Love: Following weeks of anxiety and lockdown fever, longtime San Francisco photographer Dennis Hearne takes to the streets to capture the faces of a burgeoning new normal
About 10 years ago, as the Great Recession clenched its grip around the City, Dennis Hearne began a photography project to document what he calls the “disappearing part of San Francisco.” In many ways, it was an extension of the work he began when he moved to the City in 1965.
“I moved to North Beach from Italy because I wanted to be around the Italians. I had never been there, but it looked like Italy from the pictures. I stumbled into a city of enormous change.”
A New Hampshire native and an army brat, Hearne spent his teenage years in Livorno, Italy, before moving to a city on the brink of massive cultural upheaval. He quickly enrolled in the San Francisco Art Institute and embarked upon a career in photography animated by a deep ambition to capture the essence of his subjects. “It’s a kind of social anthropology,” he says. “It’s how people interact together.”
With the City so abruptly pulled apart by the coronavirus pandemic, Hearne took to the streets as he has so many times before looking for something resonant in our new, socially-distant reality. Unlike just a few short months ago, Hearne’s favorite haunts — small music venues, dive bars, dance halls — have all gone silent.
“I’ve always liked to shoot the nightlife of San Francisco,” says Hearne. “The heartbeat of the City, the smaller places that are being lost. It’s an interesting world.” He pauses for a second, muses about the effect of the pandemic on the local music scene before noting, “How can you go to a bar to hear music when you can’t be near people?”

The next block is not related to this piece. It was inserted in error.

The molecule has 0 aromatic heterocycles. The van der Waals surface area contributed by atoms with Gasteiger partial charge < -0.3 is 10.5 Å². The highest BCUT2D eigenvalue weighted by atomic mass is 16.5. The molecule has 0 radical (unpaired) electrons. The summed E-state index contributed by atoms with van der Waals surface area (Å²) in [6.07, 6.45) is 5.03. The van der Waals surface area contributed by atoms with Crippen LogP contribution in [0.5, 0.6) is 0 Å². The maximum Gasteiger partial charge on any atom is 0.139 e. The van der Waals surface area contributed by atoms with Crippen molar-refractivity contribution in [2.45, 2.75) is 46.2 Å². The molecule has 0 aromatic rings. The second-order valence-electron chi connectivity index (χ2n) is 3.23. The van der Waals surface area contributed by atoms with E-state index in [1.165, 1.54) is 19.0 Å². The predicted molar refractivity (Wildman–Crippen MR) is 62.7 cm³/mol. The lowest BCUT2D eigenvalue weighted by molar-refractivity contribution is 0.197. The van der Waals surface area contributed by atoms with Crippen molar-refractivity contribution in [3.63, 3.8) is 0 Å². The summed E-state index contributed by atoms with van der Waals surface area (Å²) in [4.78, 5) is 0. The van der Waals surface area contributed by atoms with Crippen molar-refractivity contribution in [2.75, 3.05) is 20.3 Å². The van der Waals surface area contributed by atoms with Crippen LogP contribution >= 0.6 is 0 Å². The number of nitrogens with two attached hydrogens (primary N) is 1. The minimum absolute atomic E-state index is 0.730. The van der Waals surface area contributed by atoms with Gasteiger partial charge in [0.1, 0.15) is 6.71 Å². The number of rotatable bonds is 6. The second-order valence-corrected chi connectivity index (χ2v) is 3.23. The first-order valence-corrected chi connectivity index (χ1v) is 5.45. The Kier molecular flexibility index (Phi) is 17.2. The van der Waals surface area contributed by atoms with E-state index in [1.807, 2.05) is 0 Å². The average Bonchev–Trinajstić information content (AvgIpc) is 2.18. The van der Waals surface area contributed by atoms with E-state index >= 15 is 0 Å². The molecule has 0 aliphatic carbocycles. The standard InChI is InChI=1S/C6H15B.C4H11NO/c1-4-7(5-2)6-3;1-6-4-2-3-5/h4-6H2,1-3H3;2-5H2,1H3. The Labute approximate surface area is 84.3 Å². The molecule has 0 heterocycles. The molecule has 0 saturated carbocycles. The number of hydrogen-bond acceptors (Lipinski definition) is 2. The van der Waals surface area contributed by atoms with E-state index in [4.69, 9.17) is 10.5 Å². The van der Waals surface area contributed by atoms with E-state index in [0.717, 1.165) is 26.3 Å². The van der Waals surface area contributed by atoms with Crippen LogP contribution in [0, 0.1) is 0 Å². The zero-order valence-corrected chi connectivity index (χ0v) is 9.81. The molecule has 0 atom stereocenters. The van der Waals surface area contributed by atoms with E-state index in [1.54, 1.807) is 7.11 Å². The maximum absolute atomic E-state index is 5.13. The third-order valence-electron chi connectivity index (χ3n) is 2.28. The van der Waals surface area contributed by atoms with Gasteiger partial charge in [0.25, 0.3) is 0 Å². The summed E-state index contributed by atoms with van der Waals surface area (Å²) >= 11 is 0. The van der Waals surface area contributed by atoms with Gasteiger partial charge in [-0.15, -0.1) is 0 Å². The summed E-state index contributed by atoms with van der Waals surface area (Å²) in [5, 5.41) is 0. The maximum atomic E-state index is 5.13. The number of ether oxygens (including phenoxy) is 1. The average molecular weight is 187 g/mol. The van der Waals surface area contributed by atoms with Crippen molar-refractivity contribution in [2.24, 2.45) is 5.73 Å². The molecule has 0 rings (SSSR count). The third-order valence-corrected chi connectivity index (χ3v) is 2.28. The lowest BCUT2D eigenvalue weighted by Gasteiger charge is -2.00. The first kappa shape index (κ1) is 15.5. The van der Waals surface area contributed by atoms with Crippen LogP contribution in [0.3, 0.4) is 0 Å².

Hearne himself is a distinctive character that exudes a sense of boho cool in his ever-present pork pie hat and closely cropped goatee. After more than 55 years in San Francisco, he has become as much a fixture of the City as Coit Tower. “What’s nice about being out in the neighborhoods is that when you get on a bus and you’re walking down the street, even if you’ve got a mask on, within a few blocks you’ve got four people who say hello who know you. It’s the amount of time you’ve been in the neighborhood, or your particular slouch.”
Humble and easygoing, Hearne boasts an impressive artistic pedigree. After earning his BFA and MFA from the Art Institute, his work has been exhibited everywhere from MOMA in New York City to London’s Southbank Centre, among countless other galleries. He quietly acknowledges his friendship with Annie Liebowitz, a former classmate at the Art Institute for whom he used to handle black and white prints during her early days in New York. “It’s been a little while since I’ve talked to her,” he says. “She’s really busy.”
With the coronavirus threatening to accelerate the destruction of so many parts of the City that were already hanging by a thread, Hearne sought to capture what he always has: the interplay between people. “I’m looking for signs of life in the springtime,” he says.
“Basically, this is an ode to the people that are trying to make the City happen again.”